After a long drawn-out consultation process, the Union government has finally pronounced its verdict against Vedanta Alumina’s $1.7-billion plan to mine bauxite in the Niyamgiri Hills of Orissa.
“There has been a very serious violation of the Environment Protection Act, the Forest Conservation Act and the Forest Rights Act,” said Minister for Environment and Forests Jairam Ramesh.
He blamed Vedanta, the Orissa Mining Corporation, and State officials for the violations. “The clearance stands rejected.”
Mr. Ramesh accepted the recommendation of the Forest Advisory Committee (FAC) to withdraw the Stage I forest clearance, granted in 2008, and reject the Stage II clearance that the promoters had applied for. In the light of this, the environmental clearance will also become invalid.
In a further blow to Vedanta’s plans in the region, the Ministry will nvestigate the allegation that bauxite for Vedanta’s Orissa refinery is being sourced from 14 Jharkhand mines, of which at least 11 do not have a valid environmental clearance.
The Ministry is also issuing a show-cause notice, threatening cancellation of the licence given to the refinery itself, which has illegally grabbed village forest lands and carrying out a six-fold expansion without permission.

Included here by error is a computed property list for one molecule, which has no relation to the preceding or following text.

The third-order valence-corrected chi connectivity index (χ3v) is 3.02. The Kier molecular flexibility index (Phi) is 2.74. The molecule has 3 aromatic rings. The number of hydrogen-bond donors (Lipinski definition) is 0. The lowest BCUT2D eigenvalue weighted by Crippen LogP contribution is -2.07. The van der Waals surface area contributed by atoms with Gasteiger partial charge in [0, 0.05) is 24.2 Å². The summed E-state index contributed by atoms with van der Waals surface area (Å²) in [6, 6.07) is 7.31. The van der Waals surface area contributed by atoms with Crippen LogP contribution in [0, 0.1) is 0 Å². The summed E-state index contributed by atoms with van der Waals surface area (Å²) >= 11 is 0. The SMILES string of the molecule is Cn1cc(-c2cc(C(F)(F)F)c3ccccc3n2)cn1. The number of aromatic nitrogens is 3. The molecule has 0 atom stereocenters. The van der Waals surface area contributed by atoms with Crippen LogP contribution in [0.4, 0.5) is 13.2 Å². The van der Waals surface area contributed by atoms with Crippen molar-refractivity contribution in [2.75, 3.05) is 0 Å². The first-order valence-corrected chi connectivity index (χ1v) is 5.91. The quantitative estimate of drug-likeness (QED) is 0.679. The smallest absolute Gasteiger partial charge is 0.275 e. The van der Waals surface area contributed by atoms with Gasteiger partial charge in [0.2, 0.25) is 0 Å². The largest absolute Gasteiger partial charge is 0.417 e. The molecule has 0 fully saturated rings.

The appraisal process of the expansion has been suspended.
The FAC’s recommendation was based on the N.C. Saxena Committee report that detailed the violations and the adverse impact of the project on the local Dongria Kondh tribal community and biodiversity in the region.
The Orissa Forest Secretary met Mr. Ramesh on Tuesday to voice the State
government’s objections to the report. He also reiterated the argument put forth by Chief Minister Naveen Patnaik that the Supreme Court’s August 2008 ruling in favour of an in-principle clearance made the final clearance a fait accompli.
“No Ministry can abdicate its responsibility of enforcing the laws passed by Parliament,” said Mr. Ramesh, citing the Attorney-General’s opinion that he was free to decide on final clearance despite the Supreme Court ruling.
“My Ministry cannot function on the basis of fait accomplis… Since August 2008, a lot of new information has come to light. It is on the basis of this incriminating new evidence that the decision has been taken.”
Among the new information is the State government’s failure to implement the Forest Rights Act, which protects the community rights of forest-dwellers, especially tribals.
Instead, the Saxena Committee found that district administration officials deliberately submitted documents faking the consent of gram sabhas.